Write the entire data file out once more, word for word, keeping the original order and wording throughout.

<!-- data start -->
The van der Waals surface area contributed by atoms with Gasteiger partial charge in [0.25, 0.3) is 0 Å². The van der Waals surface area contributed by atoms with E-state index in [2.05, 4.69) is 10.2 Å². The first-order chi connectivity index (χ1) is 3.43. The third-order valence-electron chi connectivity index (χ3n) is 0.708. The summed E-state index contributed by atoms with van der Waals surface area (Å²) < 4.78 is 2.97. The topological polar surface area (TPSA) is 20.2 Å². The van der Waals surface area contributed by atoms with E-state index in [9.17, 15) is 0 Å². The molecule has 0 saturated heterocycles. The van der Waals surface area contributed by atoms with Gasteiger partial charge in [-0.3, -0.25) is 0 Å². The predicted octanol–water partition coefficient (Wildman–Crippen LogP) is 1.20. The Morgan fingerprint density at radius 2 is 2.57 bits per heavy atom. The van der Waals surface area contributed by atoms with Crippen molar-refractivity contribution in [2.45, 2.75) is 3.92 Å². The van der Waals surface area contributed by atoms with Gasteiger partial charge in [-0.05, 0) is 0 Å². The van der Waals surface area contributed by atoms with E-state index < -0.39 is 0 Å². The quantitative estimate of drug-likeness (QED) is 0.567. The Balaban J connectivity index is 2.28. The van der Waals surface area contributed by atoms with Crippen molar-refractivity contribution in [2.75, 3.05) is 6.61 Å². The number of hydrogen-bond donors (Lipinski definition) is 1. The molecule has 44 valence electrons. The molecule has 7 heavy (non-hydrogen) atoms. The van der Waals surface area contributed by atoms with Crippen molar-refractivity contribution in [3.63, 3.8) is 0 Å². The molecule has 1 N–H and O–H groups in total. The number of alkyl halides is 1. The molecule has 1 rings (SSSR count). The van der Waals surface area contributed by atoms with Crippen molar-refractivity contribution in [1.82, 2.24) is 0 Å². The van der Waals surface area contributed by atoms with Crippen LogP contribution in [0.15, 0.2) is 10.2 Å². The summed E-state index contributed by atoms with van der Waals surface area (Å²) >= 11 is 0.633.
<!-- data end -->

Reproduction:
The van der Waals surface area contributed by atoms with Gasteiger partial charge in [0.25, 0.3) is 0 Å². The van der Waals surface area contributed by atoms with E-state index in [2.05, 4.69) is 10.2 Å². The first-order chi connectivity index (χ1) is 3.43. The third-order valence-electron chi connectivity index (χ3n) is 0.708. The summed E-state index contributed by atoms with van der Waals surface area (Å²) < 4.78 is 2.97. The topological polar surface area (TPSA) is 20.2 Å². The van der Waals surface area contributed by atoms with E-state index in [9.17, 15) is 0 Å². The molecule has 0 saturated heterocycles. The van der Waals surface area contributed by atoms with Gasteiger partial charge in [-0.3, -0.25) is 0 Å². The predicted octanol–water partition coefficient (Wildman–Crippen LogP) is 1.20. The Morgan fingerprint density at radius 2 is 2.57 bits per heavy atom. The van der Waals surface area contributed by atoms with Crippen molar-refractivity contribution in [2.45, 2.75) is 3.92 Å². The van der Waals surface area contributed by atoms with Gasteiger partial charge in [-0.05, 0) is 0 Å². The van der Waals surface area contributed by atoms with E-state index < -0.39 is 0 Å². The quantitative estimate of drug-likeness (QED) is 0.567. The Balaban J connectivity index is 2.28. The van der Waals surface area contributed by atoms with Crippen molar-refractivity contribution in [2.75, 3.05) is 6.61 Å². The number of hydrogen-bond donors (Lipinski definition) is 1. The molecule has 44 valence electrons. The molecule has 7 heavy (non-hydrogen) atoms. The van der Waals surface area contributed by atoms with Crippen molar-refractivity contribution in [3.63, 3.8) is 0 Å². The molecule has 1 N–H and O–H groups in total. The number of alkyl halides is 1. The molecule has 1 rings (SSSR count). The van der Waals surface area contributed by atoms with Crippen molar-refractivity contribution in [1.82, 2.24) is 0 Å². The van der Waals surface area contributed by atoms with Crippen LogP contribution in [0.15, 0.2) is 10.2 Å². The summed E-state index contributed by atoms with van der Waals surface area (Å²) >= 11 is 0.633.